For policy purposes it is also important to know how the costs incurred and costs saved are split between different sectors. In Tables 5, 6, 7, 8, the total costs for each policy are disaggregated into costs to the private sector, the non health care public/governmental sector and the health service. The cost savings arise through reductions in health service costs because of the reduced number of CHD events compared with the baseline.
Sensitivity analysis was performed to calculate the total costs and LYG assuming different levels of effectiveness. Using the minimum and maximum effectiveness estimate for each policy (as outlined in Table 1), the incremental cost and life years gained for each policy in each country is presented in Tables 9, 10, 11, 12. For the maximum estimates, all policies in all countries were cost saving apart from the policy of reformulation combined with health promotion in Syria.
For the minimum effectiveness estimates more policies incurred an additional cost compared with baseline. In Tunisia, the labelling and reformulation policies had an incremental cost per LYG of $14,000 while for the health promotion policy the incremental cost per LYG rose to over $150,000. In Syria, the health promotion and labelling policies continued to be cost saving but all other policies resulted in additional costs. In Palestine, the three policies which involved reformulation were no longer cost saving using the minimum effectiveness estimates but were still cost effective. In Turkey, all policies were still cost saving.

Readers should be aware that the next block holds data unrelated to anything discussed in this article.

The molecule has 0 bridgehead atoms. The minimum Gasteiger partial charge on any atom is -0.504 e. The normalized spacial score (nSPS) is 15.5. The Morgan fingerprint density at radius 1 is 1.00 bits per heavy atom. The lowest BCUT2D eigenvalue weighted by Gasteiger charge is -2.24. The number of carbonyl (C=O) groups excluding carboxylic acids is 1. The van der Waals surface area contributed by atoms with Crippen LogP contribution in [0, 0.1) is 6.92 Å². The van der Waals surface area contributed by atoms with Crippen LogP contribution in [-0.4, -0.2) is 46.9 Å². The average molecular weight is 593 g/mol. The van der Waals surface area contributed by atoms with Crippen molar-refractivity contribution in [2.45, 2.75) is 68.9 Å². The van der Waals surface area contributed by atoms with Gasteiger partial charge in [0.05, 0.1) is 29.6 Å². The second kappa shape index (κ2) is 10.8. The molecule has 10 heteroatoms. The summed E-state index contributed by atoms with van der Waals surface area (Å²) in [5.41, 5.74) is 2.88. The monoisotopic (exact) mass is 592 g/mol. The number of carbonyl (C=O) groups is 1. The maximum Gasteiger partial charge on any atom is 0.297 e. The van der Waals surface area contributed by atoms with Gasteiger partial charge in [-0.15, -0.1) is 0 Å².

Reducing dietary salt intake across the population appears an effective way of reducing coronary heart disease events and saving substantial costs in each of these four middle income countries.